Judith Butler is an American philosopher and gender theorist who has her own theory on gender, sex and identity. Most of Butler’s theory follows the idea that gender is ‘a constructed identity’ (Butler, 1988) and that there is a clear difference between gender and sex. Butler believes that gender does not relate to the biological makeup of an individual and is not connected to the body but instead ‘the body becomes its gender through a series of acts which are renewed, revised, and consolidated through time’ (Butler, 1988).

Butler describes gender as being a series of commonly observed behavioural traits associated with men and women, it is not caused by an individual’s anatomy or chromosomes, but rather they are culturally learned or acquired. In contrast, she described sex as denoting human males and females depending on biological features (Butler, 1988), such as chromosomes and hormones.

Thus, this also helps to explain how there is a difference between female or male and feminine or masculine, with female and male being the purely biological aspects of sexual differences whilst feminine and masculine represent the social constructs, the patterns of sexuality and behaviour imposed upon by cultural and social normalities.

Butler believes that you cannot identify as a gender as the main part of your identity but it is still a part of the traits that make up an individual’s identity and how they are viewed by others. In support of this, Butler states that ‘gender reality is performative which means, quite simply, that it is only real to the extent that it is performed’ (Butler, 1988), suggesting the belief that gender is a choice that each individual makes.

According to Butler, gender is not a fact, and therefore without the various acts that create the idea of gender, there would be no gender at all (Butler, 1988). This further supports the idea that gender is made up of theatrical traits that an individual carries out and is not related to any physiological factors.

This links into Butler’s idea of performativity, which further suggests and supports the ideology that gender is a social construct that is developed rather than being an innate trait that we are born with. This theory uses bodily gestures, movements and enactments of various kinds which constitute the illusion of bearing a gendered self.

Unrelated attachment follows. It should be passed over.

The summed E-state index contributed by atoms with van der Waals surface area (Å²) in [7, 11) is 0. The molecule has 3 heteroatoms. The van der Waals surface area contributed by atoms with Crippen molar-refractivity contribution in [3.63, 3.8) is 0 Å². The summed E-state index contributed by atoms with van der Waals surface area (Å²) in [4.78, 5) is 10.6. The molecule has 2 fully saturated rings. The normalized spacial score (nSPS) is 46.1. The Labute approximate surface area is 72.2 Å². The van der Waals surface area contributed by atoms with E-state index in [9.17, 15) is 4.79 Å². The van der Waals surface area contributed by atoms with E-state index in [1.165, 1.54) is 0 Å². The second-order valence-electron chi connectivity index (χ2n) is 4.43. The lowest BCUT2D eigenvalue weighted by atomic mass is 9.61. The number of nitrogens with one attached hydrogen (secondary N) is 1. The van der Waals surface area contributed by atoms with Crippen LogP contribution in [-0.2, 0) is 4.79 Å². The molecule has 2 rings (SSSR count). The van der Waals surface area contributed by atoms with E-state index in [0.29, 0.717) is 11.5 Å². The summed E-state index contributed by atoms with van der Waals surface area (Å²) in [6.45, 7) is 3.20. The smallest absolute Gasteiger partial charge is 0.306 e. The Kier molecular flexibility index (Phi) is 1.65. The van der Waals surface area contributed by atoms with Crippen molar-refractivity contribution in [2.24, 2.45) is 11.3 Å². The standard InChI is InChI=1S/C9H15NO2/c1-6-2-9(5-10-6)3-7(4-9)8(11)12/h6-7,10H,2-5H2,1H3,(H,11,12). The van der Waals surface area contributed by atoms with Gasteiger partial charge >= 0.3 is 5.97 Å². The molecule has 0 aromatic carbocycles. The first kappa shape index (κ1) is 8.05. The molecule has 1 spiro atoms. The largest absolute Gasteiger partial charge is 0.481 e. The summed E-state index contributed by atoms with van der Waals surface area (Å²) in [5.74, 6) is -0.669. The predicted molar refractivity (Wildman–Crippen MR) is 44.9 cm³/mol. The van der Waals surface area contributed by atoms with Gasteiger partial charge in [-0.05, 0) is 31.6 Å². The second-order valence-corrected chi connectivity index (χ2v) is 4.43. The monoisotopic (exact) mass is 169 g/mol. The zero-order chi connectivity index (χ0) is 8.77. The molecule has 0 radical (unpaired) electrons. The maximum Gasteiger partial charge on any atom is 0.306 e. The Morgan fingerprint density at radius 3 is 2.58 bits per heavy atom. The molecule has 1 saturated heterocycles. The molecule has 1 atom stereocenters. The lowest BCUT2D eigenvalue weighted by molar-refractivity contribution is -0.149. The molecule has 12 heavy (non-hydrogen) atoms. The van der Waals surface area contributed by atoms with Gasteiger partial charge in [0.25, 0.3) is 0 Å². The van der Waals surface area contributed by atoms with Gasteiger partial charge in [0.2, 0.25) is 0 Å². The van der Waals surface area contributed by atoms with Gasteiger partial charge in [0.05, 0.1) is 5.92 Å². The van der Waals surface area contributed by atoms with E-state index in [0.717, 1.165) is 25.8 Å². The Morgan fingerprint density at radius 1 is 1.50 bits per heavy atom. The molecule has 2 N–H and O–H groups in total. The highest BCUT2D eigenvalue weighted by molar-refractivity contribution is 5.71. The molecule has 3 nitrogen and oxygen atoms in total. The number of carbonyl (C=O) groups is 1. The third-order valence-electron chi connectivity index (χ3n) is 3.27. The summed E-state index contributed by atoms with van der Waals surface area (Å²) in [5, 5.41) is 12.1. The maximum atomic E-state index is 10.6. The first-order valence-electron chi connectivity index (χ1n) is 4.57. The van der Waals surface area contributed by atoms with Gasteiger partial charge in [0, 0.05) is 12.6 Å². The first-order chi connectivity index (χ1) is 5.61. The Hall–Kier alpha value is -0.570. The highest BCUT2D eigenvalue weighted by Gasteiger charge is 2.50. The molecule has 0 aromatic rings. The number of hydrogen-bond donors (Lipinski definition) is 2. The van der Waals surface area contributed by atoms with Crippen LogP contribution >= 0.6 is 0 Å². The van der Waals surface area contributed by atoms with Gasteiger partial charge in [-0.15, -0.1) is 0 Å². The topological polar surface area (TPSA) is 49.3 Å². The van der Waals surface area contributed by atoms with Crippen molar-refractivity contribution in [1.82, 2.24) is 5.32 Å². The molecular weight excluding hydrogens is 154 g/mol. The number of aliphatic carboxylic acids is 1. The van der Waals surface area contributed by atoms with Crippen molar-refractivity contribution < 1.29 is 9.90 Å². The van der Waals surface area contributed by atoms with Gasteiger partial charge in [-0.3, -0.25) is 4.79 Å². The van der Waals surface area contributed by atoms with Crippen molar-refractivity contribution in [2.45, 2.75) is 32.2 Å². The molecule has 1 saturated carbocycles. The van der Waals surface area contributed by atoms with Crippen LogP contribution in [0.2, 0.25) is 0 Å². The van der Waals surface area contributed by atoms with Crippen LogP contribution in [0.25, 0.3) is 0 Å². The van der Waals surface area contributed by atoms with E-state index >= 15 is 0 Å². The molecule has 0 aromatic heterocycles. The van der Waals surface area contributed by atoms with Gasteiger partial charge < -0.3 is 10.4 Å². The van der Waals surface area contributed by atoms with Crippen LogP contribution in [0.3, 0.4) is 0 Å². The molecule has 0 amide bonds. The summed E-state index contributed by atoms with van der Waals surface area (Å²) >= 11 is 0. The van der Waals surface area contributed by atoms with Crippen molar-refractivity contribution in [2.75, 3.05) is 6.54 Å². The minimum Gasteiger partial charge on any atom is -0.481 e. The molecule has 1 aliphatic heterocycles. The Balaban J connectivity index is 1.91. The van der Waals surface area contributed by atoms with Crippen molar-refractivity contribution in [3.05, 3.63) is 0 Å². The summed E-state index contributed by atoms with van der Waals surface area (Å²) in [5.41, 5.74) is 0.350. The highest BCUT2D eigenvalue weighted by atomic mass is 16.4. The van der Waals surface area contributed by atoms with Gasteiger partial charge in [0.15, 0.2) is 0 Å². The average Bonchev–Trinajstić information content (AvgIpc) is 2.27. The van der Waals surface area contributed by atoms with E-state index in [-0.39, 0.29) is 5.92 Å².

The way that gender is presented in ballets can be as a result of many things, with one of them being that most of the authoritative figures within the ballet world, such as artistic directors and producers, are male.

This is demonstrated in Alice’s Adventures in Wonderland as it has been choreographed by a male meaning that, like many ballets, it is largely from a male perspective which does affect how different characters are presented and male protagonists tend to command the stage (Mulvey, 2016).

It is seen that in ballets women are presented and displayed by males for the pleasure of other males which is supported by the fact that traditionally women in entertainment are displayed for two reasons; an object for the characters and as an object for the audience (Mulvey, 2016).

A large amount of time, in ballets, women are seen as objects in the way that they are presented by the men, most clearly seen in a traditional pas de deux but also demonstrated in other variations, which only continues to highlight and conform to the traditional stereotypes that society has placed on women.

This is further confirmed by the use of focus and gaze from male characters which is frequently directed towards the female characters which furthers the sense of objectification of these female characters. It is traditionally seen that ‘women are simultaneously looked at and displayed’ and are ‘an indispensable element of spectacle in normal narrative’ (Mulvey, 2016).

In history, it has been seen that some female dancers, including Loie Fuller, Isadora Duncan and possibly most notably Martha Graham, have broken away and rebelled against this traditional ballet conventions and have found their own techniques that pioneered contemporary dance that we know today. In particular, Graham’s piece ‘Night Journey’ tells the story of the myth of Oedipus but from the mother’s point of view instead (Martha Graham Dance Company, n.d.).